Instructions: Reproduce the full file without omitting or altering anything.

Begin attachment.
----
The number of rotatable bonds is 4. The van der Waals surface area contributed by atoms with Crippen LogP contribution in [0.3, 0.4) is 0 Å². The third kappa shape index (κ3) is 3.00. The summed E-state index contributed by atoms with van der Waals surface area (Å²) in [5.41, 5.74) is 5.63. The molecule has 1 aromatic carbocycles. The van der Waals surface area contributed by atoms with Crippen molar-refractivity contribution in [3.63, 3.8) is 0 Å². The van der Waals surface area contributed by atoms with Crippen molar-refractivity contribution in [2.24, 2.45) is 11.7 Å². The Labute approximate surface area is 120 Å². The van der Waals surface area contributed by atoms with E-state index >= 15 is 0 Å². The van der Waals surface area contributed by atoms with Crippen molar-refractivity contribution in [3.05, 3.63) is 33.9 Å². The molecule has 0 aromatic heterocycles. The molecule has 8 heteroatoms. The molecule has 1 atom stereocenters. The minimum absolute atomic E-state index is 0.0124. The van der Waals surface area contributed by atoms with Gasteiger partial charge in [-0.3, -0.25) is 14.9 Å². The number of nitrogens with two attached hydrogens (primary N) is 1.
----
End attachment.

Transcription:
The number of rotatable bonds is 4. The van der Waals surface area contributed by atoms with Crippen LogP contribution in [0.3, 0.4) is 0 Å². The third kappa shape index (κ3) is 3.00. The summed E-state index contributed by atoms with van der Waals surface area (Å²) in [5.41, 5.74) is 5.63. The molecule has 1 aromatic carbocycles. The van der Waals surface area contributed by atoms with Crippen molar-refractivity contribution in [3.63, 3.8) is 0 Å². The van der Waals surface area contributed by atoms with Crippen molar-refractivity contribution in [2.24, 2.45) is 11.7 Å². The Labute approximate surface area is 120 Å². The van der Waals surface area contributed by atoms with E-state index >= 15 is 0 Å². The van der Waals surface area contributed by atoms with Crippen molar-refractivity contribution in [3.05, 3.63) is 33.9 Å². The molecule has 0 aromatic heterocycles. The molecule has 8 heteroatoms. The molecule has 1 atom stereocenters. The minimum absolute atomic E-state index is 0.0124. The van der Waals surface area contributed by atoms with Gasteiger partial charge in [-0.3, -0.25) is 14.9 Å². The number of nitrogens with two attached hydrogens (primary N) is 1.